Ora Little, Petitioner-appellant, v. Richard Franklin, Director of Institutions; State Ofalaska, Department of Corrections; Allenterreault, Superintendent of Fairbankscorrectional Center,respondents-appellees, 94 F.3d 652 (9th Cir. 1996)Annotate this Case
Argued and Submitted Aug. 5, 1996. Decided Aug. 20, 1996
Before: GOODWIN, BRUNETTI and KOZINSKI, Circuit Judges.
Little petitioned for federal habeas relief after exhausting his state law remedies following his Alaska convictions for three counts of sexual penetration with an underage girl, one count of sexual contact with an underage girl, and one count of perjury. Little raises numerous claims of constitutional error, none of which has merit. The district court denied relief and we affirm.
Little first argues that Alaska's statutory scheme for "statutory rape" violates his right to equal protection of the laws. Alaska chooses to differentiate between people who have sex with a minor, but are themselves of an age within three years of that of the minor, and those who have sex with a minor, but are three or more years older than the minor. This distinction serves the legitimate purpose of insulating teenagers who have sex with other teenagers from the prosecution and punishment prescribed for older adults who have sex with teenagers. This rational age-based classification does not violate the equal protection clause of the Fourteenth Amendment.
Little argues that the state's evidence was insufficient to support his convictions for sexual penetration and sexual contact. We have reviewed the testimony of the four minors who testified against Little, and for the reasons stated in the magistrate's report and recommendation, we hold that the evidence was more than sufficient to support Little's convictions.
III. Burden of Proof Regarding the "Mistake-of-Age" Defense
Little argues that Alaska's "statutory rape" scheme improperly shifts the burden of proof regarding the defendant's knowledge of the minor's age to the defendant. The Alaska court refused to consider this claim, holding that it was waived because Little did not raise a mistake-of-age defense at trial. The Alaska court's decision constitutes an adequate and independent state law ground which bars our review. Coleman v. Thompson, 501 U.S. 722 (1991).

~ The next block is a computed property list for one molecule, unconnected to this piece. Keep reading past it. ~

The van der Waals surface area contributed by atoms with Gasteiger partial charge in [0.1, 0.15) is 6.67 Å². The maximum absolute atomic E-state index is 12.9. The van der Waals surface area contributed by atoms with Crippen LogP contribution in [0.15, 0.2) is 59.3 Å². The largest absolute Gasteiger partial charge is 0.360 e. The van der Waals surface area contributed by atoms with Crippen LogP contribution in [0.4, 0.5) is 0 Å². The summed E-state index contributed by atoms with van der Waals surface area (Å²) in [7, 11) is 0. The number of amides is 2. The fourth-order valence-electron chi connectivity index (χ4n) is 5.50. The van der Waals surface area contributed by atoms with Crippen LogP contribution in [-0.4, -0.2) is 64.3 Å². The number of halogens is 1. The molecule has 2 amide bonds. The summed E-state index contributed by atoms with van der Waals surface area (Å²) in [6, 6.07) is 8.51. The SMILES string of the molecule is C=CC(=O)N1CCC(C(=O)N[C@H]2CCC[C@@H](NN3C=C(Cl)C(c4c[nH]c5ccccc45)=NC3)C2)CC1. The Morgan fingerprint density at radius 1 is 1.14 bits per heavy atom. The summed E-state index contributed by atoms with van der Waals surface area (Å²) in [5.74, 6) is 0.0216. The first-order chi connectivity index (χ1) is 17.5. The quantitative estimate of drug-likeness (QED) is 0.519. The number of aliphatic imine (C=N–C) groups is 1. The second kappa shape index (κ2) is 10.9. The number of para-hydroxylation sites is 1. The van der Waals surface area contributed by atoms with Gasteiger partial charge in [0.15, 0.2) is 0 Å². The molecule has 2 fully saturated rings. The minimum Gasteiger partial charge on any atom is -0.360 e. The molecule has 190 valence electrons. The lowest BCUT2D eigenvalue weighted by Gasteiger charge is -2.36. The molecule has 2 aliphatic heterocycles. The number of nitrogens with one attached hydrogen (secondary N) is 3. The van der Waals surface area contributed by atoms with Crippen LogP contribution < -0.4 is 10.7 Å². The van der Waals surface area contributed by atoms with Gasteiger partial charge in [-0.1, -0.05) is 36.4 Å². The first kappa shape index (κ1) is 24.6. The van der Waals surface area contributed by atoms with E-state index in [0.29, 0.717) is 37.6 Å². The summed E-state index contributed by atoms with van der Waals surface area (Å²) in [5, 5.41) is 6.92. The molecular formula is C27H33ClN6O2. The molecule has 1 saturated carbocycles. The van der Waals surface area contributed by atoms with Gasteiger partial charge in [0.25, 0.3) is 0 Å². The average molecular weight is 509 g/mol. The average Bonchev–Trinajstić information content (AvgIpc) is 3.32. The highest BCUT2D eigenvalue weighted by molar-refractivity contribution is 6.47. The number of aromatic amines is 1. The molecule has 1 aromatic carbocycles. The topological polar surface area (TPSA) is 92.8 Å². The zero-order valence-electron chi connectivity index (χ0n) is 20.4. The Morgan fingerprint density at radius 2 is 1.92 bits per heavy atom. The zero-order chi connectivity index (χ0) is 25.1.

Little argues that the trial proof varied from the indictment. However, he has identified no difference between the trial proof and the indictment. Rather, he attempts to claim a variance between trial witness testimony and grand jury witness testimony. At most, he identifies only an "insignificant variance." United States v. Olson, 925 F.2d 1170, 1175 (9th Cir. 1991). There was no due process violation.
The jury instruction regarding unanimity required the jury to agree unanimously "as to the specific act or incident upon which your verdict is based as to each count." Little claims that the jury instruction was not sufficient to guarantee unanimity because it used the disjunctive "or"--allowing the jury to convict Little merely if the jurors agreed that Little had engaged in a specific type of sexual act regardless of whether they agreed upon the incident. We disagree. The instruction sufficiently ensured a unanimous verdict.
Little argues that the trial judge should have sua sponte offered an instruction regarding the mistake-of-age defense because of the evidence provided at trial. Such an instruction would have been inconsistent with Little's theory of defense. Hence, the judge's failure to instruct sua sponte could not amount to a due process violation. Woratzeck v. Ricketts, 820 F.2d 1450, 1457 (9th Cir. 1987), cert. granted and judgment vacated on other grounds, 486 U.S. 1051 (1988).
Little alleges that he received ineffective assistance from trial counsel due to: (1) the failure to present a mistake-of-age defense, or at least to request a mistake-of-age instruction; and (2) lack of proper trial preparation.
As for the mistake-of-age defense, in light of Little's claim of factual innocence, the decision not to simultaneously pursue a defense of mistake-of-age was clearly a reasonable tactical choice.
As for the claim that trial counsel did not adequately prepare for trial, the only issue worthy of mention is counsel's failure to pursue the Division of Family and Youth Services (DFYS) files for three of the four alleged victims. The decision not to pursue the DFYS files, while perhaps questionable in hindsight, does not amount to ineffective assistance of counsel. Counsel did not have reason to believe the files would aid in defendant's defense, and such files do not contain the type of evidence the value of which is so obvious that the failure to procure it falls below any reasonable level of representation. The defense appears to have been able to impeach some of the victim testimony without the aid of DFYS files, and we have been shown no reason to believe the state withheld any exculpatory evidence by not voluntarily turning over the files.
Finally, Little argues that his subsequent prosecution for perjury during the first trial violated double jeopardy. His double jeopardy claim is precluded by United States v. Williams, 341 U.S. 58 (1951) (holding that perjurious testimony during a criminal trial constituted a separate offense from the original crime for purposes of double jeopardy).
This disposition is not appropriate for publication and may not be cited to or by the courts of this circuit except as provided by Ninth Circuit Rule 36-3